A report has been spread about complications between Prussia and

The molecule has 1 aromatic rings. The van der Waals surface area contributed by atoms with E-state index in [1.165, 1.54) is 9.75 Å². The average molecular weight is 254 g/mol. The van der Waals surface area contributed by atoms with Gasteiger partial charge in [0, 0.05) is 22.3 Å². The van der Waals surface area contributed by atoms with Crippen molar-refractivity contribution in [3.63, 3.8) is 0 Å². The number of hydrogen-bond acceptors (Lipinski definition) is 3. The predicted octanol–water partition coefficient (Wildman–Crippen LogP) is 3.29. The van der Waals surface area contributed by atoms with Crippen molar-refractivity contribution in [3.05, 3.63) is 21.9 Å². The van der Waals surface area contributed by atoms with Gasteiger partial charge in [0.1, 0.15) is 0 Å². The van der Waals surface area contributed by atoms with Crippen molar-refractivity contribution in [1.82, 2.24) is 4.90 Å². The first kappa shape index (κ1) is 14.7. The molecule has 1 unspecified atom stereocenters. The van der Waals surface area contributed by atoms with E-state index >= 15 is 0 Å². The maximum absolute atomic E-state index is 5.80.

Holland. The King of Holland. is Duke of Luxemburg, and holds that, as the Confederation is dissolved, that State belongs to him. Bismarck, on. the contrary, says it ie still German, and the Duke must enter North Germany, to which the Dutch, remember- ing the fate of Denmark, strenuously object. The Prussians therefore garrison the fortress of Luxemburg, and apply a certain pressure both to Duke and people. At present this does not go beyond hints, and any idea of menace is repudiated; but the Dutch are alarmed, for they see that if Holland itself could be persuaded or compelled to enter the new Federation, Germany would be seated on the Atlantic, and would have at once a formidable marine. They see-also that, supposing only two men to be utterly unscrupulous, France could be quieted with Belgium, while Hol- land disappeared. Their fears are probably groundless, but will help to rid them of Luxemburg.